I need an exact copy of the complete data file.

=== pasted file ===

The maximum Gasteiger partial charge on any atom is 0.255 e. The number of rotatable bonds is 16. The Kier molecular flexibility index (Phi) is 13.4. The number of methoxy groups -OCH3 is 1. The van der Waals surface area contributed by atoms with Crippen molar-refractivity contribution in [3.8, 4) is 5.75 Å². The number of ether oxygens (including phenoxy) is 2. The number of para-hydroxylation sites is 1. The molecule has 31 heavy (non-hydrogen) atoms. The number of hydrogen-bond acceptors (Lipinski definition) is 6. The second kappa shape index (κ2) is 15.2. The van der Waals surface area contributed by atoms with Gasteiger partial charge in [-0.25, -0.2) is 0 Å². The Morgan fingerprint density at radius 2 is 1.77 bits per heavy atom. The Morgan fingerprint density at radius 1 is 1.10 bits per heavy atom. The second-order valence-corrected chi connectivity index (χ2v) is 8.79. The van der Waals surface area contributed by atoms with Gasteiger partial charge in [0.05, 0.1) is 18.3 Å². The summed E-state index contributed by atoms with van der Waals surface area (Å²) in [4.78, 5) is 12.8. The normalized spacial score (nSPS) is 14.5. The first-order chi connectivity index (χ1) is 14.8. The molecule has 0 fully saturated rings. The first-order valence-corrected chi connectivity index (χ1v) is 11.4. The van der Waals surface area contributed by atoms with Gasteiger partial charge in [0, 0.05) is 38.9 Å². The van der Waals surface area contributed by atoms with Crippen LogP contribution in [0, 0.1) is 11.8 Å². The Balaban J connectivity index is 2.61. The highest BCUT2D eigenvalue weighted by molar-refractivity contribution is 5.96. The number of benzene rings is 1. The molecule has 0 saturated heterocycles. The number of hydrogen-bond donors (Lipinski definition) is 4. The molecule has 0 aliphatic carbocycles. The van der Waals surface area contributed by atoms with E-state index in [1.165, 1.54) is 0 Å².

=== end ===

The maximum Gasteiger partial charge on any atom is 0.255 e. The number of rotatable bonds is 16. The Kier molecular flexibility index (Phi) is 13.4. The number of methoxy groups -OCH3 is 1. The van der Waals surface area contributed by atoms with Crippen molar-refractivity contribution in [3.8, 4) is 5.75 Å². The number of ether oxygens (including phenoxy) is 2. The number of para-hydroxylation sites is 1. The molecule has 31 heavy (non-hydrogen) atoms. The number of hydrogen-bond acceptors (Lipinski definition) is 6. The second kappa shape index (κ2) is 15.2. The van der Waals surface area contributed by atoms with Gasteiger partial charge in [-0.25, -0.2) is 0 Å². The Morgan fingerprint density at radius 2 is 1.77 bits per heavy atom. The Morgan fingerprint density at radius 1 is 1.10 bits per heavy atom. The second-order valence-corrected chi connectivity index (χ2v) is 8.79. The van der Waals surface area contributed by atoms with Gasteiger partial charge in [0.05, 0.1) is 18.3 Å². The summed E-state index contributed by atoms with van der Waals surface area (Å²) in [4.78, 5) is 12.8. The normalized spacial score (nSPS) is 14.5. The first-order chi connectivity index (χ1) is 14.8. The molecule has 0 fully saturated rings. The first-order valence-corrected chi connectivity index (χ1v) is 11.4. The van der Waals surface area contributed by atoms with Gasteiger partial charge in [0, 0.05) is 38.9 Å². The van der Waals surface area contributed by atoms with Crippen LogP contribution in [0, 0.1) is 11.8 Å². The Balaban J connectivity index is 2.61. The highest BCUT2D eigenvalue weighted by molar-refractivity contribution is 5.96. The number of benzene rings is 1. The molecule has 0 saturated heterocycles. The number of hydrogen-bond donors (Lipinski definition) is 4. The molecule has 0 aliphatic carbocycles. The van der Waals surface area contributed by atoms with E-state index in [1.165, 1.54) is 0 Å².